As the American economy has evolved, it has relied less on the production of goods. Manufacturing makes up roughly 11% of the country’s overall gross domestic product, down from about 16% 20 years ago. And factory workers now make up about 8.5% of the overall employed workforce, down from around 13% two decades ago. There are now more local government employees than factory workers.

But it would be a mistake to write off the entire sector as an anachronism, said Susan Houseman, research director at the Upjohn Institute for Employment Research, a think tank. Many service industries depend on manufacturing, like shipping and logistics, warehousing or firms that repair and service equipment, she said.

And contract workers in factories are counted as service employees because their employers are temporary staffing agencies rather than manufacturers, she said.

“Manufacturing is far from irrelevant but certainly it is the case that with a relatively smaller sector it’s going to have less influence and impact on the aggregate economy,” she said.

The fate of American factories started to diverge from that of the rest of the economy in the 1980s, Ms. Houseman said. During the recession of 2007 to 2009, factory output fell more rapidly than the economy’s total output and has struggled to recover. While the U.S. economy is now almost 20% larger—after adjusting for inflation than it was at the start of the downturn—manufacturing output has grown by less than 3% since then, the Commerce Department reported.

Data released earlier this month provided another example of this split. Manufacturing production was 0.8% lower in September than a year earlier, according to the Fed, the third straight month of year-over-year declines. Manufacturing employment also dipped slightly in September, according to the Labor Department.

Meanwhile, the rest of the economy seems relatively solid. Retail sales were up nearly 4% in September from a year earlier, the Commerce Department said Wednesday.

Macroeconomic Advisers, a forecasting firm, estimates the economy grew at an annualized rate of 1.3% in the third quarter, a slower pace than in the second quarter but enough to keep the expansion going.

Mr. Faucher warns against completely discounting the risks to the overall economy. The global slowdown and unresolved trade fears, which are now buffering American factories, could intensify and spread to other sectors of the economy, causing households to cut spending and businesses across all industries to pull back on investment, he said.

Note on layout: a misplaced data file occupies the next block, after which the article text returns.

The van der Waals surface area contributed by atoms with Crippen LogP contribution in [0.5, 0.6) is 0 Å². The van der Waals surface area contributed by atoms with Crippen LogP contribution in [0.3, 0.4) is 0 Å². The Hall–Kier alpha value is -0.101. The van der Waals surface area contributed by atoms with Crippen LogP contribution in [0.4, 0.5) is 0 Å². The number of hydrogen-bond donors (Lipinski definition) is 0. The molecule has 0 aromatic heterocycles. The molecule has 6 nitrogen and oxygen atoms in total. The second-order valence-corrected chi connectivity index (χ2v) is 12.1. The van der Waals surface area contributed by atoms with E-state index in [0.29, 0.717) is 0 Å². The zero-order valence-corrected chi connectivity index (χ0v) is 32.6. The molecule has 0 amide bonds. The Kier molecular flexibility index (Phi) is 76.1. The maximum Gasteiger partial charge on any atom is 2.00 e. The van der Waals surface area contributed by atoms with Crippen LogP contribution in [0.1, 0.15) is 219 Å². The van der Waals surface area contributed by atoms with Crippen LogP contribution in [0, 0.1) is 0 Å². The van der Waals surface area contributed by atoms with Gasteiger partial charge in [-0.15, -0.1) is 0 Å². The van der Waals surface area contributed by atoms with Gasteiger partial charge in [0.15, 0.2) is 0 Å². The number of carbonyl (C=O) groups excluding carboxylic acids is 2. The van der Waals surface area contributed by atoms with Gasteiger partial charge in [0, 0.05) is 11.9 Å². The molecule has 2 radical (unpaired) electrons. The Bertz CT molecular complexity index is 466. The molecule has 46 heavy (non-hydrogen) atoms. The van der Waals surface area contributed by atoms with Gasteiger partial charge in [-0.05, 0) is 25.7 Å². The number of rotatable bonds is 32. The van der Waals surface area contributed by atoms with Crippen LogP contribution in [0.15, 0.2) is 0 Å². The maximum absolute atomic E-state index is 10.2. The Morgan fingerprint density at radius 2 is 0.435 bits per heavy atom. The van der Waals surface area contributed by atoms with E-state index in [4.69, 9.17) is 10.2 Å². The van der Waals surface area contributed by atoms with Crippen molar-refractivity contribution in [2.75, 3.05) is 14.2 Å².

“Obviously if it becomes a more severe [manufacturing] contraction, that creates a more severe problem for the economy,” he said. “Risks are amplified now because of trade tensions, because of slower economic growth, because of business uncertainty.”

Still, Mr. Faucher doesn’t see a U.S. recession coming this year or in the first half of next year.

Updated: 11-7-2019

2019 On Pace To Be The Worst Year For Job Creation Since 2010

Employers added an average 167,000 jobs to payrolls each month this year, a slowdown from the monthly average of 223,000 last year.

Economists predicted average monthly payroll growth of about 144,000 jobs in this year’s fourth quarter, and they expected that will slow to just under 100,000 a month in the fourth quarter of next year.

Economists are roughly split over whether the recent hiring slowdown reflects primarily a shortage of workers or softening demand for labor, a sign of continuing uncertainty about the outlook.

Slightly more respondents cite shortage of workers than cite softening demand for labor.

In The Wall Street Journal’s latest survey of economists, 45.3% blamed the slowdown on the tight labor market, which has made it harder for many employers to find enough workers. An additional 37.7% of respondents said the issue was ebbing desire to expand payrolls.

The first explanation would suggest the economic expansion can continue at a solid pace if more potential workers can be drawn into the labor force from sidelines.